This would be a good opportunity to talk to your class about being cautious in making vows to God. Sometimes the devil would like us to make a foolish vow that would be extremely difficult to keep. Also, the enemy might try to get us to do something foolish to prove that we are consecrated.

Consecration, however, is an open-ended willingness to do whatever God wants, and there is great safety and value in this. There is nothing in our lives that we should not consecrate to God, for we want Him to have full control. Sometimes this has been compared to signing a blank check—we let God fill it in.

Regarding discerning whether it is God or the devil talking to us, the Bible says to “try the spirits” to see if they are from God. The devil harasses; God corrects and is clear, usually only addressing one point. We can ask ourselves, Will the consecration draw us closer to God?

6. What are the benefits of having a life and will completely consecrated to God? See Psalm 40:8; James 1:25, Revelation 22:14

Discussion of the question should bring out that some of the benefits are that we will be completely satisfied (Psalm 40:8), we will have God’s blessing (James 1:25), and we will obtain eternal life (Revelation 22:14).

Broaden the discussion by encouraging your students to suggest other benefits. Some thoughts that might be suggested are:

• God will have free access to use us for His glory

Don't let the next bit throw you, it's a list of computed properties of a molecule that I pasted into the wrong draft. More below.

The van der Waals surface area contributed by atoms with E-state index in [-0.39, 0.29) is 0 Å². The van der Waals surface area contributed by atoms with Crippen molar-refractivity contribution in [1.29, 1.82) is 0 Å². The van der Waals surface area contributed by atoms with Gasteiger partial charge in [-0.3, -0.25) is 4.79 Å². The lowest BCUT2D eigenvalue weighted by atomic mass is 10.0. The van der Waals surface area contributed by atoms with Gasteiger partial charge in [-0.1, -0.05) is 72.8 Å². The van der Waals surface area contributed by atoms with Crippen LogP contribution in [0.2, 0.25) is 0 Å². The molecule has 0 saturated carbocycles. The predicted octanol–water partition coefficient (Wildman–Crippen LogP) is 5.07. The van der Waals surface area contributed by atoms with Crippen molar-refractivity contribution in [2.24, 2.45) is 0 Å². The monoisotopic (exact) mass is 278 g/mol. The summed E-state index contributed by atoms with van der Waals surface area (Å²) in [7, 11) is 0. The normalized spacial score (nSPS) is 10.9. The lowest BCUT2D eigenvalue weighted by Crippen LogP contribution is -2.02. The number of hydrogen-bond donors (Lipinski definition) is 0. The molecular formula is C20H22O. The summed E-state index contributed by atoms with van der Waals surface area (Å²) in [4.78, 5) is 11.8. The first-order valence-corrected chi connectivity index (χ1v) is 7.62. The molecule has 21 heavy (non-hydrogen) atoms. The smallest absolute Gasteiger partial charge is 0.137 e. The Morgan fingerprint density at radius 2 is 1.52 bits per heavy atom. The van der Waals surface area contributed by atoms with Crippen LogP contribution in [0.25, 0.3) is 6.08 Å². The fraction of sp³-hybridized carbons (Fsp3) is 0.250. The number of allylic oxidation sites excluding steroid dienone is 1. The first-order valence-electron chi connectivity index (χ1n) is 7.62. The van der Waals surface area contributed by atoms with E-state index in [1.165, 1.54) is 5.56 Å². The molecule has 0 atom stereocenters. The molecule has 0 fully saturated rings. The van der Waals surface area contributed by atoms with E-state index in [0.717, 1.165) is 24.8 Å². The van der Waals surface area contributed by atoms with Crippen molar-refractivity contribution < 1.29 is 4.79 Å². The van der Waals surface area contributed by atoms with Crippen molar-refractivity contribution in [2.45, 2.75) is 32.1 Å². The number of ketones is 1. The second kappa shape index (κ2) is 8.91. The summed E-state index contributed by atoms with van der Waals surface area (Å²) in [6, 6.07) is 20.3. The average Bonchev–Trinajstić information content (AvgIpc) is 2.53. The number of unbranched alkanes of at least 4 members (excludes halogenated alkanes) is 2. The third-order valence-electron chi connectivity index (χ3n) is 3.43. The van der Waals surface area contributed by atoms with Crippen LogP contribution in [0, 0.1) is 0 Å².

• We will have a clear conscience

• God will work things out for good in our lives

• We will get past spiritual roadblocks

• God’s Spirit can flow freely through us

• We enjoy an intimate relationship with God

• We will have God’s direction in details


What is Satan’s perspective of a life that is absolutely surrendered to God?

Satan knows that total commitment to Christ means NO commitment to him, so a war will take place. Sometimes we experience this conflict when we are attempting to draw nearer to God, or make a specific consecration. It can be a real battle!

What are some of the arguments Satan might use to try to dissuade us from making a consecration?

Some of the enemy’s arguments might include:

• It is not necessary.

• No one else is doing it.

• Everyone will think you are crazy, or radical, or holier-than-thou.

• This is just your own idea, not God’s.

• Think about it tomorrow . . . or next week . . . at camp meeting . . . after you are married, etc.

What will attack or tear down our consecrations?

Consecrations can be torn down by getting lax in our spiritual lives; ignoring a check of the Spirit; closely associating with those who might not have the same goals/desires, etc.